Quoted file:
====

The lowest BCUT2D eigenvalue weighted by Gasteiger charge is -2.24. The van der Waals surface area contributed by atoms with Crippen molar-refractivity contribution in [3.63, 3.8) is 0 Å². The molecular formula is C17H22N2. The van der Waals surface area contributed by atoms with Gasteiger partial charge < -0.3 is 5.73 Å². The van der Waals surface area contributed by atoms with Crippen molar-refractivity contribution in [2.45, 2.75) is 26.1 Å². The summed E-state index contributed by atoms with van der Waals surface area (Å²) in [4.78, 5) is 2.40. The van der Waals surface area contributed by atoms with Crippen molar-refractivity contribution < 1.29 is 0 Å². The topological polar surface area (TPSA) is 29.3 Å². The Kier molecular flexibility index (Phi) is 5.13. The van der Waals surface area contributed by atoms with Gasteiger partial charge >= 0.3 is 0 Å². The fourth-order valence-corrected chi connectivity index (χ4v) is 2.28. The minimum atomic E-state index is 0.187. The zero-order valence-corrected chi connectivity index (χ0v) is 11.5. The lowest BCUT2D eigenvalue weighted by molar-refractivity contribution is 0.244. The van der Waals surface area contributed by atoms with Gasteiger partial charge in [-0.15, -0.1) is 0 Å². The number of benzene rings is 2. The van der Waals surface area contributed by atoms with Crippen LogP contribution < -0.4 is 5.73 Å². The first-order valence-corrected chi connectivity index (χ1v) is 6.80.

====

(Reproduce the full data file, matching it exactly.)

The lowest BCUT2D eigenvalue weighted by Gasteiger charge is -2.24. The van der Waals surface area contributed by atoms with Crippen molar-refractivity contribution in [3.63, 3.8) is 0 Å². The molecular formula is C17H22N2. The van der Waals surface area contributed by atoms with Gasteiger partial charge < -0.3 is 5.73 Å². The van der Waals surface area contributed by atoms with Crippen molar-refractivity contribution in [2.45, 2.75) is 26.1 Å². The summed E-state index contributed by atoms with van der Waals surface area (Å²) in [4.78, 5) is 2.40. The van der Waals surface area contributed by atoms with Crippen molar-refractivity contribution < 1.29 is 0 Å². The topological polar surface area (TPSA) is 29.3 Å². The Kier molecular flexibility index (Phi) is 5.13. The van der Waals surface area contributed by atoms with Gasteiger partial charge >= 0.3 is 0 Å². The fourth-order valence-corrected chi connectivity index (χ4v) is 2.28. The minimum atomic E-state index is 0.187. The zero-order valence-corrected chi connectivity index (χ0v) is 11.5. The lowest BCUT2D eigenvalue weighted by molar-refractivity contribution is 0.244. The van der Waals surface area contributed by atoms with Gasteiger partial charge in [-0.15, -0.1) is 0 Å². The number of benzene rings is 2. The van der Waals surface area contributed by atoms with Crippen LogP contribution < -0.4 is 5.73 Å². The first-order valence-corrected chi connectivity index (χ1v) is 6.80.